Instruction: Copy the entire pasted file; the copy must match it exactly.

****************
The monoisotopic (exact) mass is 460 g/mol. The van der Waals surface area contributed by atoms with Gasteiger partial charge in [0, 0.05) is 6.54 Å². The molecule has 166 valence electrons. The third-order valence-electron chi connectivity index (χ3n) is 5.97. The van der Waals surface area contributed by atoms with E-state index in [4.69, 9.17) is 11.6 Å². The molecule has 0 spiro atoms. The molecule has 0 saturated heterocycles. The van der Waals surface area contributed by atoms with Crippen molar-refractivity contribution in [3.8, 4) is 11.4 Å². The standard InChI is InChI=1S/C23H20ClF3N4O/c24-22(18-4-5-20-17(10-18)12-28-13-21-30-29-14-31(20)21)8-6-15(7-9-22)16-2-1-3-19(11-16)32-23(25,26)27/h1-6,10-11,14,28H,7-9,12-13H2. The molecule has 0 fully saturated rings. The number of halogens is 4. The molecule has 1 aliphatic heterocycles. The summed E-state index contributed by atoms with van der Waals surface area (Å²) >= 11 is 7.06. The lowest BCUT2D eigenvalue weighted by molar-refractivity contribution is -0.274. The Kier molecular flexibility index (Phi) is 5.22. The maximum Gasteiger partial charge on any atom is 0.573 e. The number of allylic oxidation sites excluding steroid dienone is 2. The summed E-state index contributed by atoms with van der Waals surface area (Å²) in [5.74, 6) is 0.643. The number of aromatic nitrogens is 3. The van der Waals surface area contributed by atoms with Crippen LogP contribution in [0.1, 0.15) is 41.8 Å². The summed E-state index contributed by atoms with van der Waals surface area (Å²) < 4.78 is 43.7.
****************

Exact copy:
The monoisotopic (exact) mass is 460 g/mol. The van der Waals surface area contributed by atoms with Gasteiger partial charge in [0, 0.05) is 6.54 Å². The molecule has 166 valence electrons. The third-order valence-electron chi connectivity index (χ3n) is 5.97. The van der Waals surface area contributed by atoms with E-state index in [4.69, 9.17) is 11.6 Å². The molecule has 0 spiro atoms. The molecule has 0 saturated heterocycles. The van der Waals surface area contributed by atoms with Crippen molar-refractivity contribution in [3.8, 4) is 11.4 Å². The standard InChI is InChI=1S/C23H20ClF3N4O/c24-22(18-4-5-20-17(10-18)12-28-13-21-30-29-14-31(20)21)8-6-15(7-9-22)16-2-1-3-19(11-16)32-23(25,26)27/h1-6,10-11,14,28H,7-9,12-13H2. The molecule has 0 fully saturated rings. The number of halogens is 4. The molecule has 1 aliphatic heterocycles. The summed E-state index contributed by atoms with van der Waals surface area (Å²) >= 11 is 7.06. The lowest BCUT2D eigenvalue weighted by molar-refractivity contribution is -0.274. The Kier molecular flexibility index (Phi) is 5.22. The maximum Gasteiger partial charge on any atom is 0.573 e. The number of allylic oxidation sites excluding steroid dienone is 2. The summed E-state index contributed by atoms with van der Waals surface area (Å²) in [5.74, 6) is 0.643. The number of aromatic nitrogens is 3. The van der Waals surface area contributed by atoms with Crippen LogP contribution in [0.1, 0.15) is 41.8 Å². The summed E-state index contributed by atoms with van der Waals surface area (Å²) < 4.78 is 43.7.